Saturday, November 14, 2015

From the readers: Vanished parks, Hookland & Garage Sale Finds

Continued thanks to everyone who reads Papergreat, as it barrels toward the five-year anniversary of its first post! Lots of great stuff from you to get to today...

Zita Spangler: From St. John's Reformed to Rolling Green Park: Deborah Hoover writes: "I remember being taken to the park every year for the Hoover family reunion, but I was too small and it was too long ago. I don't remember anything about the park itself other than it being there. I do remember that my cousin, who was three years older, got to ride the coaster. Not wanting to be left out I asked to be taken on as well. Only to be told I was too small. Maybe next year they said. Unfortunately there was no next year, the park was torn down that winter. Considering they parked 8,000 cars at Knoebels yesterday (from Dick Knoebel himself) they may have jumped the gun on tearing Rolling Green down."

Are your chickens ready for the autumn and winter? Etegami artist Dosankodebbie writes: "I love this post, and I had to send the link to my many happy chicken-raising friends. (They are happy people and their chickens are happy chickens.) Thanks!"

A label for Frostie Root Beer (a jailhouse-born beverage): Anonymous writes: "I haven't seen Frostie root beer in at least 40 years, thought it wasn't made any more, until today! Thanks to SHEETZ! Awesome root beer!"

And westgordon adds: "Frostie is available from Ingles supermarkets, based in Asheville, N.C., with over 200 stores in North Carolina, South Carolina and Georgia. is company site but it is extremely poor."

Old postcard featuring Markleton Sanatorium in Somerset County, Pa.: In the previous "From the Readers" roundup, an anonymous reader wrote: "The building is not there, I'm trying to find the coordinates so I can visit myself. I know I'm close, but I can't tell where the building was."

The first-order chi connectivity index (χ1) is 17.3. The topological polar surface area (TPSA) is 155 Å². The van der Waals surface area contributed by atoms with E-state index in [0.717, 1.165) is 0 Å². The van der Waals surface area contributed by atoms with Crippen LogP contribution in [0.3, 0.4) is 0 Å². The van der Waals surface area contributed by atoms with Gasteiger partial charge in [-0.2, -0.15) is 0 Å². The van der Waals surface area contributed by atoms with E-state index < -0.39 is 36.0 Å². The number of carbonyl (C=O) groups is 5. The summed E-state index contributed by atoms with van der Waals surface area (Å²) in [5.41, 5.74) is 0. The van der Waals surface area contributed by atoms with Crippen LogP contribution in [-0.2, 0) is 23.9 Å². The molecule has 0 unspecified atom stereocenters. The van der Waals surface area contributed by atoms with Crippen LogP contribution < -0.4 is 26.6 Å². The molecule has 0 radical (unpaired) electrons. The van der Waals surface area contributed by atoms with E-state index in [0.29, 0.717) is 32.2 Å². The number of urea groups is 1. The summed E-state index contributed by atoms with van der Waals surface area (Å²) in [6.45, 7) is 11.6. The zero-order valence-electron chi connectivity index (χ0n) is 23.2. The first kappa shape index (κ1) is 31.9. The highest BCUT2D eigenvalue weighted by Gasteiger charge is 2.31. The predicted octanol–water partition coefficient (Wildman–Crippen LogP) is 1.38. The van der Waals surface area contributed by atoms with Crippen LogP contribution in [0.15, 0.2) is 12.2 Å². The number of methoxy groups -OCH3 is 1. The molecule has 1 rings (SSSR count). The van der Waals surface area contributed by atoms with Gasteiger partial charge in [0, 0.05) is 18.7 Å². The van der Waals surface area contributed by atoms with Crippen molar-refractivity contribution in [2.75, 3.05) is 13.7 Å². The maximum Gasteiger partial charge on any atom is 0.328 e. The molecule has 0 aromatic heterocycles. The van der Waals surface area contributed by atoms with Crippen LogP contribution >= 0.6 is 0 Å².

One month later, I received this anonymous comment — I'm assuming it's the same person: "The old road is grown in and you will have to walk on a logging road to get to the flat. It is .5 miles south of the bridge. I have hunted through the ruins of the building and only have [found] a few bricks and the foundation of the building. I live in the area and there is nothing to be found. Sorry for the bad news but I was interested when I walked across the building so I asked around and found information on this."

Advertisement for 1924 silent-movie version of Peter Pan: Mom writes: "Thurl Ravenscroft was also the original voice of Tony the Tiger ... and he was Grrrrrrrrreat!!!!"

Two more ghostly vintage titles from Scholastic: Regarding Arrow Book of Ghost Stories, Linda Chenoweth Harlow, who is one of our best fans on Facebook, writes: "I have this!!!! I got it in elementary school. ... I'm 64 now."

Cheerful Card Company can help you earn extra money for the holidays: The memories keep pouring in! Bob Lunsford writes: "I am almost 69 and remember selling them for several years in my early and pre-teen years. I enjoyed selling them and enjoyed the money although I never sold 100 boxes in a year."

And John Everett writes: "I earned the money to buy my first bicycle this way. I think I had saved $19.50, the guy wanted $25 but my dad talked to his dad and I got it for $22.50 and my dad loaned me the $3. Schwinn Stingray, about 1971. It was a good experience, and I probably wouldn't have gotten a bike for Christmas as a neighbor kid had bonked his head on the pavement (no helmets then)."

Scholastic Fest: #11, Nine Witch Tales: Jane writes: "I had this book! I loved picking out books from Scholastic."

Hookland Q&A feedback

Papergreat drew many readers for "Questions, answers & mysteries with Hookland's David Southwell" last month [Part 1, Part 2]. Most of the comments and reactions came via Twitter. Here, for posterity, are a few of them:

Tom from Garage Sale Finds

On November 2, Tom from the awesome Garage Sale Finds website [] was kind enough to take the time to comment on numerous Papergreat posts.

My recommendation for your free time this weekend is to take a deep dive into his website, which he's been operating since 2010. It's full of fascinating and nostalgic posts, and well worth your time if you enjoy history, ephemera, collectibles and the forgotten bits of history that end in cardboard boxes marked "25¢." Some of the great posts I've worked my way through so far include Unsung, Easley Street and Mott Ramsey.

Here's a roundup of the comments Tom left on Papergreat:

No comments:

Post a Comment